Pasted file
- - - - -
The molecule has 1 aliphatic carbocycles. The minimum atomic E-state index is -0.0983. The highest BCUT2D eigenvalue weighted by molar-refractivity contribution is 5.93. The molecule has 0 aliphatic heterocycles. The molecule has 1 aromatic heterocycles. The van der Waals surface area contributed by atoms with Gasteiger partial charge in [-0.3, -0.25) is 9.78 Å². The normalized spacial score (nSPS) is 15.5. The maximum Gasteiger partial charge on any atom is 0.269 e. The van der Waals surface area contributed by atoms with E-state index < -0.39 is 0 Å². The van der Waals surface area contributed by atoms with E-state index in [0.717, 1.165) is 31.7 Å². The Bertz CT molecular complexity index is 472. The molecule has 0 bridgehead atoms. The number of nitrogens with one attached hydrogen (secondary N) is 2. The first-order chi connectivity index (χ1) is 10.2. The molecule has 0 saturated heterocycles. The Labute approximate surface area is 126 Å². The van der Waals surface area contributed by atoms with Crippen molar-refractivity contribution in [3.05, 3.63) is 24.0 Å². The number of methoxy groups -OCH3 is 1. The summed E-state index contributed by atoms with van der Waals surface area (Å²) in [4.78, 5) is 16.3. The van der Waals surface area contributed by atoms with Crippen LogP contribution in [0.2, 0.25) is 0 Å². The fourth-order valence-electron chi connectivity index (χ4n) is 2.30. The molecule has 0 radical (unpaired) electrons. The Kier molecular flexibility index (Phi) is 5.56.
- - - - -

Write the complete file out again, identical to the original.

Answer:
The molecule has 1 aliphatic carbocycles. The minimum atomic E-state index is -0.0983. The highest BCUT2D eigenvalue weighted by molar-refractivity contribution is 5.93. The molecule has 0 aliphatic heterocycles. The molecule has 1 aromatic heterocycles. The van der Waals surface area contributed by atoms with Gasteiger partial charge in [-0.3, -0.25) is 9.78 Å². The normalized spacial score (nSPS) is 15.5. The maximum Gasteiger partial charge on any atom is 0.269 e. The van der Waals surface area contributed by atoms with E-state index < -0.39 is 0 Å². The van der Waals surface area contributed by atoms with E-state index in [0.717, 1.165) is 31.7 Å². The Bertz CT molecular complexity index is 472. The molecule has 0 bridgehead atoms. The number of nitrogens with one attached hydrogen (secondary N) is 2. The first-order chi connectivity index (χ1) is 10.2. The molecule has 0 saturated heterocycles. The Labute approximate surface area is 126 Å². The van der Waals surface area contributed by atoms with Crippen molar-refractivity contribution in [3.05, 3.63) is 24.0 Å². The number of methoxy groups -OCH3 is 1. The summed E-state index contributed by atoms with van der Waals surface area (Å²) in [4.78, 5) is 16.3. The van der Waals surface area contributed by atoms with Crippen LogP contribution in [0.2, 0.25) is 0 Å². The fourth-order valence-electron chi connectivity index (χ4n) is 2.30. The molecule has 0 radical (unpaired) electrons. The Kier molecular flexibility index (Phi) is 5.56.